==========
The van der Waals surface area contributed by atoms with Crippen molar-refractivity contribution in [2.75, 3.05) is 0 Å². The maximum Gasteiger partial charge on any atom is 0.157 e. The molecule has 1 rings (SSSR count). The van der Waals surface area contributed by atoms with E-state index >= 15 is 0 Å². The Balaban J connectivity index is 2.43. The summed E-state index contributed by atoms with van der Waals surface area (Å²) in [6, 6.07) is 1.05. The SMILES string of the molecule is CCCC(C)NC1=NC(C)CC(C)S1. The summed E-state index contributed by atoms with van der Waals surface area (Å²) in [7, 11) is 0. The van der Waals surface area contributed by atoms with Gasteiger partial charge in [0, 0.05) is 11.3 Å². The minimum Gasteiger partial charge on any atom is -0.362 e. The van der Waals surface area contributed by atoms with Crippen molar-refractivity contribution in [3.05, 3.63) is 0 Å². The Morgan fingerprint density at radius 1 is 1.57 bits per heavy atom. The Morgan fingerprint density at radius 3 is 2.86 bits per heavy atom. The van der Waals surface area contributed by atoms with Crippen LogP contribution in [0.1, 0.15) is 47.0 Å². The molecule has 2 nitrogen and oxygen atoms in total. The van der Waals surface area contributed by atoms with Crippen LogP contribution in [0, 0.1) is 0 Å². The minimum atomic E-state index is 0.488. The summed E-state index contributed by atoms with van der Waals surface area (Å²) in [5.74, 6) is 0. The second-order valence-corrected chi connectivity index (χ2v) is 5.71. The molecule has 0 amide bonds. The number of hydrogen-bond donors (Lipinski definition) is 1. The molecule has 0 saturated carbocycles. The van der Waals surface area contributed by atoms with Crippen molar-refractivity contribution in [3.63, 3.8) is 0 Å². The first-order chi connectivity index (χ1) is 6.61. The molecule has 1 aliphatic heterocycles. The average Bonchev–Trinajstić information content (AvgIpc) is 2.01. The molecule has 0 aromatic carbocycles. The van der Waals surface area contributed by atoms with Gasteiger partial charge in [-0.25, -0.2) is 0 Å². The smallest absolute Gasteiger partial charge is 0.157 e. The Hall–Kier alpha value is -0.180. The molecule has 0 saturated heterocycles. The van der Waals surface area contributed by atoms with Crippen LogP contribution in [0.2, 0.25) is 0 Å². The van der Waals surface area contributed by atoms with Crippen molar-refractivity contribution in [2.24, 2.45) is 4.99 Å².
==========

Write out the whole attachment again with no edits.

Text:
The van der Waals surface area contributed by atoms with Crippen molar-refractivity contribution in [2.75, 3.05) is 0 Å². The maximum Gasteiger partial charge on any atom is 0.157 e. The molecule has 1 rings (SSSR count). The van der Waals surface area contributed by atoms with E-state index >= 15 is 0 Å². The Balaban J connectivity index is 2.43. The summed E-state index contributed by atoms with van der Waals surface area (Å²) in [6, 6.07) is 1.05. The SMILES string of the molecule is CCCC(C)NC1=NC(C)CC(C)S1. The summed E-state index contributed by atoms with van der Waals surface area (Å²) in [7, 11) is 0. The van der Waals surface area contributed by atoms with Gasteiger partial charge in [0, 0.05) is 11.3 Å². The minimum Gasteiger partial charge on any atom is -0.362 e. The van der Waals surface area contributed by atoms with Crippen molar-refractivity contribution in [3.05, 3.63) is 0 Å². The Morgan fingerprint density at radius 1 is 1.57 bits per heavy atom. The Morgan fingerprint density at radius 3 is 2.86 bits per heavy atom. The van der Waals surface area contributed by atoms with Crippen LogP contribution in [0.1, 0.15) is 47.0 Å². The molecule has 2 nitrogen and oxygen atoms in total. The van der Waals surface area contributed by atoms with Crippen LogP contribution in [0, 0.1) is 0 Å². The minimum atomic E-state index is 0.488. The summed E-state index contributed by atoms with van der Waals surface area (Å²) in [5.74, 6) is 0. The second-order valence-corrected chi connectivity index (χ2v) is 5.71. The molecule has 0 amide bonds. The number of hydrogen-bond donors (Lipinski definition) is 1. The molecule has 0 saturated carbocycles. The van der Waals surface area contributed by atoms with Crippen molar-refractivity contribution in [3.63, 3.8) is 0 Å². The first-order chi connectivity index (χ1) is 6.61. The molecule has 1 aliphatic heterocycles. The average Bonchev–Trinajstić information content (AvgIpc) is 2.01. The molecule has 0 aromatic carbocycles. The van der Waals surface area contributed by atoms with Gasteiger partial charge in [-0.25, -0.2) is 0 Å². The smallest absolute Gasteiger partial charge is 0.157 e. The Hall–Kier alpha value is -0.180. The molecule has 0 saturated heterocycles. The van der Waals surface area contributed by atoms with Crippen LogP contribution in [0.2, 0.25) is 0 Å². The van der Waals surface area contributed by atoms with Crippen molar-refractivity contribution in [2.24, 2.45) is 4.99 Å².